Thursday, February 21, 2013

Make Your Own Oat Milk

In case you're new here, I eat a LOT of oatmeal. And I'm not shy with the liquids when I make it either. Most people like a little milk with their oatmeal; I like a little oatmeal with my milk. Hot or cold, quick or old-fashioned, I thoroughly drown the poor stuff. I tend to make it with less liquid so it's really thick, then I cover it with milk, just like regular cereal, and break the bigger chunks up. It really is odd.

Then, one day while I was making my sixth batch of almond milk in 5 days, I started wondering what else I could make milk out of. Then it hit me - I could make oat milk. It would be like oatmeal on top of my oatmeal! What more could an addict like me want??

This is Part 3 of the Make Your Own Milk mini-series. We have already covered Almond Milk and Soy Milk. Check back soon for Rice Milk and Coconut Milk.

Oat Milk
Makes 3 cups

What I use:
  • 1 c. steel cut oats
  • 3 c. water, plus more for soaking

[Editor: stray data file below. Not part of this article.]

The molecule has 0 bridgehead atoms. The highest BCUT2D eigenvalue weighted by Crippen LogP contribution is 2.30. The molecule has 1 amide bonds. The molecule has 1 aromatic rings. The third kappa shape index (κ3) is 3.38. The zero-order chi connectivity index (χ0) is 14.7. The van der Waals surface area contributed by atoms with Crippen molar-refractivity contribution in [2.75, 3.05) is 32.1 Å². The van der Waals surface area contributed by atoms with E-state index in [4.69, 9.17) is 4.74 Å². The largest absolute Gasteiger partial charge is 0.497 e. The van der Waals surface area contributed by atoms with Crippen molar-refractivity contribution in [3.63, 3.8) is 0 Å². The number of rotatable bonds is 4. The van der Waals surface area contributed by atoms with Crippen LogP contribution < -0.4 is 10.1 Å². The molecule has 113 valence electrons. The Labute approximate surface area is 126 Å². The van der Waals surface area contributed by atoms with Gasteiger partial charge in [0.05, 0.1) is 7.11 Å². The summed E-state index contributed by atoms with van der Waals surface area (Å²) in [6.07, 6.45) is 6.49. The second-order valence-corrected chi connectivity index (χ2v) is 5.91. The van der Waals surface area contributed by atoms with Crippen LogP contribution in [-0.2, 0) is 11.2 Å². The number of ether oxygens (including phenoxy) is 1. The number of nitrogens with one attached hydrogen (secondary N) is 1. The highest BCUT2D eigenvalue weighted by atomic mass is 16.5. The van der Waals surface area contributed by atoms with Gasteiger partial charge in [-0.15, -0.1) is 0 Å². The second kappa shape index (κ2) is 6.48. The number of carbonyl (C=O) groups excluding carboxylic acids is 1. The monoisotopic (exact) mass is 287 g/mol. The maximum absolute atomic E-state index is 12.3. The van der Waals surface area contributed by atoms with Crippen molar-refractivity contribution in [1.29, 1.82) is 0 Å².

• 1 Tbsp. sweetener (sugar / honey / agave syrup / maple syrup)
  • 1/2 tsp. vanilla

How I do it:

1. Place the oats in a small bowl and cover with water. Leave alone to soak for one hour.

2. Drain and rinse the oats with cold water.

3. Place the oats in the blender and add the 3 c. water.

4. Blend on highest speed for 2 minutes.

5. Using a fine sieve or strainer, slowly pour the milk into a bowl or 4-cup measuring cup. Save the strained solids - set aside in a bowl.*

6. Using the same sieve, strain the milk back into the blender.

7. Using the same sieve, strain the milk back into the bowl or measuring cup.

8. If you have an even finer sieve, now is the time to bust that out. Use it to strain the milk one last time back into the blender.

9. Add the sweetener of your choice and the vanilla to the blender with the milk and blend for 20 seconds.

10. Pour into a glass jar (I like canning jars), put the lid on, and keep the milk in the fridge for up to 5 days. If it smells funky, toss it.

Make sure you give it a good shake each time you want to use it.

* You can do lots of things with the strained solids. You can use it to make porridge, or eat it like you would have made regular oatmeal. I like to dry it out in the oven on parchment paper at the lowest temp for a few hours. Then I toss the dried bits into my food processor and grind them to a fine powder. Ta-da! Oat flour.

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